40% of Your Home’s Energy Escapes Through The Attic.
Energy Costs Continue to Rise. It’s Time to Take Action.
If your home is 10-15 years old, there’s a good chance its’s not as well insulated as it should be. Not having enough insulation results in major energy loss and, whether you realize it or not, your home is constantly leaking energy especially out of the attic.
Since energy costs are only continuing to rise, its a smart idea to protect your home against these rising energy costs. A well insulated home can significantly reduce the cost of utility bills through out the year. We want to help you save money, not throw it away. That’s why we install insulation using the Owens Corning AttiCat Expanding Blown in Insulation System. It’s one of the fastest, easiest and most affordable ways to save on energy.
Attics are often one of the easiest places in a house to insulate, especially if you’d like to add insulation. Properly insulating and air sealing your attic will help reduce your energy bills.
Before insulating or deciding whether to add insulation to your attic, first see our information about adding insulation to an existing house or selecting insulation for new home construction if you haven’t already.
Attic Insulation Techniques
Loose-fill or batt insulation is typically installed in an attic. Although installation costs may vary, loose-fill insulation is usually less expensive to install than batt insulation. When installed properly, loose-fill insulation also usually provides better coverage.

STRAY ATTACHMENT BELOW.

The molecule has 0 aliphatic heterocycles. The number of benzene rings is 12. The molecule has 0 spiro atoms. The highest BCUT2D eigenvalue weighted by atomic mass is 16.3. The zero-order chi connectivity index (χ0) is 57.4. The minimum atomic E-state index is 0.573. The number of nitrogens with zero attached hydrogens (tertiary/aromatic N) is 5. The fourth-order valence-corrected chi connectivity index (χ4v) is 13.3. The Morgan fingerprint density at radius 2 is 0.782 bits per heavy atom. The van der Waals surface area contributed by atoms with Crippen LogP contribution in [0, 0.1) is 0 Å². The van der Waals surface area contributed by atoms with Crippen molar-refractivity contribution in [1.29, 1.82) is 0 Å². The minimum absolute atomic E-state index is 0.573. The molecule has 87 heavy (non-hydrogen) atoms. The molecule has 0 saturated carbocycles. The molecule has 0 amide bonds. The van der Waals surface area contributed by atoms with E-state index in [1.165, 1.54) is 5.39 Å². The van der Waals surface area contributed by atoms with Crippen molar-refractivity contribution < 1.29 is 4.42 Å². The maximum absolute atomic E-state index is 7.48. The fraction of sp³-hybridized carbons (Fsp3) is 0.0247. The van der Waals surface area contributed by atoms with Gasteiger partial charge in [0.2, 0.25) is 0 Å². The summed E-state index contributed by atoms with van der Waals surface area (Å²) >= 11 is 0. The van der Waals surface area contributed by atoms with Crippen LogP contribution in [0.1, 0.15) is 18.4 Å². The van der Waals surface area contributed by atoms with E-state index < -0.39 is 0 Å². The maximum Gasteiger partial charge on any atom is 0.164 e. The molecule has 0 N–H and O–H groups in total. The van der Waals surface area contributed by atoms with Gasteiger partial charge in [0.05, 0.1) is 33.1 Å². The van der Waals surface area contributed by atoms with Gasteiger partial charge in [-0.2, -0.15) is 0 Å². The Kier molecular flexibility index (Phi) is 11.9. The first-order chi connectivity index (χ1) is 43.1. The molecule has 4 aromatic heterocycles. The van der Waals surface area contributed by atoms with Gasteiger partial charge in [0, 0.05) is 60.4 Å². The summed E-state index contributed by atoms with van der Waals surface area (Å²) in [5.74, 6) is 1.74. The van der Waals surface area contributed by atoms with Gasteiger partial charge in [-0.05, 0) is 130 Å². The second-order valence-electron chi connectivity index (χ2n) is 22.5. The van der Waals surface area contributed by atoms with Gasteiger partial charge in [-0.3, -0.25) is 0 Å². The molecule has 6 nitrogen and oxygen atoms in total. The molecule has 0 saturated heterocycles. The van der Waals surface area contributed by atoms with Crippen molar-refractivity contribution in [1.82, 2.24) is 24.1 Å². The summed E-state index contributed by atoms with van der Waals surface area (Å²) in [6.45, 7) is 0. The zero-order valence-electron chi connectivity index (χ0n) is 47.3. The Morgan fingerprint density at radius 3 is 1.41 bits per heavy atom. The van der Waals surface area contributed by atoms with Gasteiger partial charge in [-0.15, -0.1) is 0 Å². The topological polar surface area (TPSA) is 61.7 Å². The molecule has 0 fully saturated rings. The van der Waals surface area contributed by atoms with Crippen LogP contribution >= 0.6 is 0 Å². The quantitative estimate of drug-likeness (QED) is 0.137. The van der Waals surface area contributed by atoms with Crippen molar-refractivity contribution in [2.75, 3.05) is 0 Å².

Our Professional Insulation experts will:
- Seal all attic-to-home air leaks. (Most insulation does not stop airflow)
- Duct exhaust fans to the outside.
- Seal around the duct where it exits the box.
- Seal the perimeter of the box to the drywall on attic side.
- Cover openings—such as dropped ceilings, soffits, and bulkheads—into attic area with
plywood and seal to the attic side of the ceiling.
- Seal around chimney and framing with a high-temperature caulk or furnace cement.
- At the tops of interior walls, use long-life caulk to seal the smaller gaps and holes. We use
expanding foam or strips of rigid foam board insulation for the larger gaps.
- Install blocking (metal flashing) to maintain fire-safety clearance requirements
(usually 3 inches) for heat-producing equipment found in an attic, such as
flues, chimneys, exhaust fans, and light housings/fixtures unless the light
fixtures are IC (insulation contact) rated. IC-rated lights are airtight and can
be covered with insulation.
- Make sure insulation doesn’t block soffit vents to allow for attic ventilation.
- Check the attic ceiling for water stains or marks.
- They indicate roof leaks or lack of ventilation. We’ll check with you, them make any necessary repairs before we begin the insulation process.
Also insulate and air seal your attic access if it’s located in a conditioned part of the house. We’ll properly insulate and air seal any knee walls—vertical walls with attic space directly behind them—in your home as well.